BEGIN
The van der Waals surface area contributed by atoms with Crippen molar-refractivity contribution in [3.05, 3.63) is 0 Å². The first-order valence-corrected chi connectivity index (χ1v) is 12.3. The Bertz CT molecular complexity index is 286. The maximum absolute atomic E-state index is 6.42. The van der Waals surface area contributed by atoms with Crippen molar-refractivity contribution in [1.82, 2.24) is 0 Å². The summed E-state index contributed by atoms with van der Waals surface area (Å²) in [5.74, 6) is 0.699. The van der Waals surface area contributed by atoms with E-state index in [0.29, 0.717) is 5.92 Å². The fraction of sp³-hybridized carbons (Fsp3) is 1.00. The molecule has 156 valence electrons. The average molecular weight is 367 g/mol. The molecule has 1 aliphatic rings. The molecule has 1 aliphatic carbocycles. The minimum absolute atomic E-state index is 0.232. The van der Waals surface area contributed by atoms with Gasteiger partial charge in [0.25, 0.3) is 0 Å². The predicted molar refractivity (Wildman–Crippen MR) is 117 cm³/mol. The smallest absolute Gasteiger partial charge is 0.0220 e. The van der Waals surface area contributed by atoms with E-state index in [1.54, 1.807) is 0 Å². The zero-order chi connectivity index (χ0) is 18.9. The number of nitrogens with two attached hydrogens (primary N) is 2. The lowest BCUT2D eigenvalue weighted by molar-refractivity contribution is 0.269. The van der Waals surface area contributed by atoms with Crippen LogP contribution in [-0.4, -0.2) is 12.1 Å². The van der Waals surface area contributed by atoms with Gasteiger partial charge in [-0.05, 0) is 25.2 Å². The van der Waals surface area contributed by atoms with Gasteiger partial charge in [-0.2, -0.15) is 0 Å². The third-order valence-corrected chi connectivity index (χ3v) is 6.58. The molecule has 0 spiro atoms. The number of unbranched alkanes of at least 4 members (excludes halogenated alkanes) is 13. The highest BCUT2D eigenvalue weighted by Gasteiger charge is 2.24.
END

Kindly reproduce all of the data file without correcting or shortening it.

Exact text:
The van der Waals surface area contributed by atoms with Crippen molar-refractivity contribution in [3.05, 3.63) is 0 Å². The first-order valence-corrected chi connectivity index (χ1v) is 12.3. The Bertz CT molecular complexity index is 286. The maximum absolute atomic E-state index is 6.42. The van der Waals surface area contributed by atoms with Crippen molar-refractivity contribution in [1.82, 2.24) is 0 Å². The summed E-state index contributed by atoms with van der Waals surface area (Å²) in [5.74, 6) is 0.699. The van der Waals surface area contributed by atoms with E-state index in [0.29, 0.717) is 5.92 Å². The fraction of sp³-hybridized carbons (Fsp3) is 1.00. The molecule has 156 valence electrons. The average molecular weight is 367 g/mol. The molecule has 1 aliphatic rings. The molecule has 1 aliphatic carbocycles. The minimum absolute atomic E-state index is 0.232. The van der Waals surface area contributed by atoms with Gasteiger partial charge in [0.25, 0.3) is 0 Å². The predicted molar refractivity (Wildman–Crippen MR) is 117 cm³/mol. The smallest absolute Gasteiger partial charge is 0.0220 e. The van der Waals surface area contributed by atoms with E-state index in [1.54, 1.807) is 0 Å². The zero-order chi connectivity index (χ0) is 18.9. The number of nitrogens with two attached hydrogens (primary N) is 2. The lowest BCUT2D eigenvalue weighted by molar-refractivity contribution is 0.269. The van der Waals surface area contributed by atoms with Crippen LogP contribution in [-0.4, -0.2) is 12.1 Å². The van der Waals surface area contributed by atoms with Gasteiger partial charge in [-0.05, 0) is 25.2 Å². The van der Waals surface area contributed by atoms with Gasteiger partial charge in [-0.2, -0.15) is 0 Å². The third-order valence-corrected chi connectivity index (χ3v) is 6.58. The molecule has 0 spiro atoms. The number of unbranched alkanes of at least 4 members (excludes halogenated alkanes) is 13. The highest BCUT2D eigenvalue weighted by Gasteiger charge is 2.24.